African Antiques Tribal Art & Sculpture, Rare Books and Rare Coins

Africa before pre-colonosation was rich in tribal art, music and sculpture. The continent was thrown in to turmoil when slave traders mainly from the West and later from Middle East arrived disrupting hundreds of thousand years of a primevial society. Yet the art of music and sculpture survived in regions such as  Benin (Nigeria), Youruba, Ifi, Central Africa and other regions of Africa until the end of 19th century. West African cultures developed bronze casting for reliefs, like the famous Benin Bronzes, to decorate palaces and for highly naturalistic royal heads from around the Bini town of Benin City, Edo State, in terracotta as well as metal, from the 12th–14th centuries. Akan goldweights are a form of small metal sculptures produced over the period 1400–1900; some apparently represent proverbs, contributing a narrative element rare in African sculpture; and royal regalia included impressive gold sculptured elements.[7] Many West African figures are used in religious rituals and are often coated with materials placed on them for ceremonial offerings. The Mande-speaking peoples of the same region make pieces from wood with broad, flat surfaces and arms and legs shaped like cylinders. In Central Africa, however, the main distinguishing characteristics include heart-shaped faces that are curved inward and display patterns of circles and dots.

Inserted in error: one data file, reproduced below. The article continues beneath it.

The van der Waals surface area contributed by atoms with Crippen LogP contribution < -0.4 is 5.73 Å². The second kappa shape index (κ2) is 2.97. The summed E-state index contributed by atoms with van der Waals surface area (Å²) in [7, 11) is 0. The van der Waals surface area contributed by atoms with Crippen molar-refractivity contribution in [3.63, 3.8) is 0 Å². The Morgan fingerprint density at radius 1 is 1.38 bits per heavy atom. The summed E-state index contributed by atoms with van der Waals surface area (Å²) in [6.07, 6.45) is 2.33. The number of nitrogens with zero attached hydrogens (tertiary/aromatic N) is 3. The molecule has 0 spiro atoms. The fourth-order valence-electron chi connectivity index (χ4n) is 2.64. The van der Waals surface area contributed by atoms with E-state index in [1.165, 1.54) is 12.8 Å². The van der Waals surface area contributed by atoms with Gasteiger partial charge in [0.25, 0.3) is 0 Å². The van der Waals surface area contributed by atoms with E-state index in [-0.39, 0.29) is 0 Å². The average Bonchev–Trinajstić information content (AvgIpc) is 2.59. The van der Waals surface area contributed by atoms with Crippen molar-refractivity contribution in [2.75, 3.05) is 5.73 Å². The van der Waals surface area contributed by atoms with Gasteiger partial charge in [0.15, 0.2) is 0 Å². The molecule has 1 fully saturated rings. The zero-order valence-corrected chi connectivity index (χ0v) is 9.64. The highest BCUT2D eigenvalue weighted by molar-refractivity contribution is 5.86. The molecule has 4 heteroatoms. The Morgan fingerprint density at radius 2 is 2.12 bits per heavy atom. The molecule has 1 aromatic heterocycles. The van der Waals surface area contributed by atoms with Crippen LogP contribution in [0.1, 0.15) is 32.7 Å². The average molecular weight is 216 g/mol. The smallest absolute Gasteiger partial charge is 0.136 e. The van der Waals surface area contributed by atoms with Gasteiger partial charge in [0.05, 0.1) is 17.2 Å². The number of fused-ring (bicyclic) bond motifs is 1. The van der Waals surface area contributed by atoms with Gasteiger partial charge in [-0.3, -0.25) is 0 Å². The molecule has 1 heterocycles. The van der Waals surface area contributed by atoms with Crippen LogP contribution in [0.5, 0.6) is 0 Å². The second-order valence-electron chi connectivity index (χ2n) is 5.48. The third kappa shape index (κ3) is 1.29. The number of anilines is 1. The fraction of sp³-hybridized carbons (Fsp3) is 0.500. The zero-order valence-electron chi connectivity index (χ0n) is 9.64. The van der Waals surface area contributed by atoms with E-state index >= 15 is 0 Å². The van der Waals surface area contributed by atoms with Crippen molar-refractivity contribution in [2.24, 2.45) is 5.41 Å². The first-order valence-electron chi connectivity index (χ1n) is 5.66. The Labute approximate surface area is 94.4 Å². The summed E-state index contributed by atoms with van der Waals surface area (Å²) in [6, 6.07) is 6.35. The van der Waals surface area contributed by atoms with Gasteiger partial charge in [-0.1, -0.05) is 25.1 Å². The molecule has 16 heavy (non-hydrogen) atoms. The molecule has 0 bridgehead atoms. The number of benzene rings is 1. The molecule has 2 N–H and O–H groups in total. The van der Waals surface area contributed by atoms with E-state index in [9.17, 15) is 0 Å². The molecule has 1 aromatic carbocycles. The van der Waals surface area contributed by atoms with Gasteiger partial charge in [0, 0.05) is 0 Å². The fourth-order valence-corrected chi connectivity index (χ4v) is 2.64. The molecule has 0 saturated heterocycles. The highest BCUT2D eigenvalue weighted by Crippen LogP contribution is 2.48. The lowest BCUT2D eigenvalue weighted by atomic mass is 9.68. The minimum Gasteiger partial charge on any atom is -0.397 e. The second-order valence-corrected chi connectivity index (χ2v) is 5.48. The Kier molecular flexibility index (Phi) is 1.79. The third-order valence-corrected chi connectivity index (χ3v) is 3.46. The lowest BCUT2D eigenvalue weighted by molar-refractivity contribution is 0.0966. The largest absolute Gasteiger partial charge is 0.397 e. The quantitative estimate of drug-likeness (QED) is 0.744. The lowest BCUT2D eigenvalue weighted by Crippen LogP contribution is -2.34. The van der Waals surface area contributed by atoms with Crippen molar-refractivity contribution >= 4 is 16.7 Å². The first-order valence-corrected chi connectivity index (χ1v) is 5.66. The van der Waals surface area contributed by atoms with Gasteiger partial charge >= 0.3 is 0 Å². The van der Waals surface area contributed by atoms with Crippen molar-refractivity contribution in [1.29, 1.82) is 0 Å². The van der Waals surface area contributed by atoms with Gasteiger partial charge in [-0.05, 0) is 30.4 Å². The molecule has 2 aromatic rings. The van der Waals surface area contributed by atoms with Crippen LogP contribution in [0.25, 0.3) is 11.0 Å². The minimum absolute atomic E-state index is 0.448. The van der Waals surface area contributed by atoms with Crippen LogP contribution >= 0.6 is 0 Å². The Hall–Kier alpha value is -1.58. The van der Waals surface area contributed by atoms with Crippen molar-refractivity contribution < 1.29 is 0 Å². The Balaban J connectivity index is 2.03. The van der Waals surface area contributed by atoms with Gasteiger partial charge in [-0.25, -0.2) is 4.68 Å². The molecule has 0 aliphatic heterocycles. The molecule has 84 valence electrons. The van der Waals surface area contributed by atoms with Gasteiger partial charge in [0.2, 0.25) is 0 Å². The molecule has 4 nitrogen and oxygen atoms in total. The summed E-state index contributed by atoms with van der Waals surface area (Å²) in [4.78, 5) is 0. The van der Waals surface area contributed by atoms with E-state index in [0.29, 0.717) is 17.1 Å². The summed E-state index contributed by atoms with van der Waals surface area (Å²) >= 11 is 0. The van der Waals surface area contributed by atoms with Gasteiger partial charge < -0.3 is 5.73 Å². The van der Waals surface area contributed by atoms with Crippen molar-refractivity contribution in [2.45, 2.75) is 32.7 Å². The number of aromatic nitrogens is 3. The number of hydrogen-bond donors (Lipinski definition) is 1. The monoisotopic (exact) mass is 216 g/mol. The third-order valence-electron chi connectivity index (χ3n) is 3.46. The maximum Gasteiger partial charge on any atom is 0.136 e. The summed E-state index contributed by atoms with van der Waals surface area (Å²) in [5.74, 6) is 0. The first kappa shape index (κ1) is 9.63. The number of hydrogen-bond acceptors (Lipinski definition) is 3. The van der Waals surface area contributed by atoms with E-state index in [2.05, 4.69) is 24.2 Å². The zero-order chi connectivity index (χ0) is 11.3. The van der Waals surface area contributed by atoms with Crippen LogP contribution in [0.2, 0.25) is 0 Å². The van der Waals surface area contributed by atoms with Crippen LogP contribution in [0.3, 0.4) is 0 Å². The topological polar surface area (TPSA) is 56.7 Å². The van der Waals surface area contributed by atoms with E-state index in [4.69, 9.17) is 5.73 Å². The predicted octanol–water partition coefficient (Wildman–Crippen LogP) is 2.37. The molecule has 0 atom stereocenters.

Rare Coins and Stamps of the World
Africa on Coins
Africa on Stamps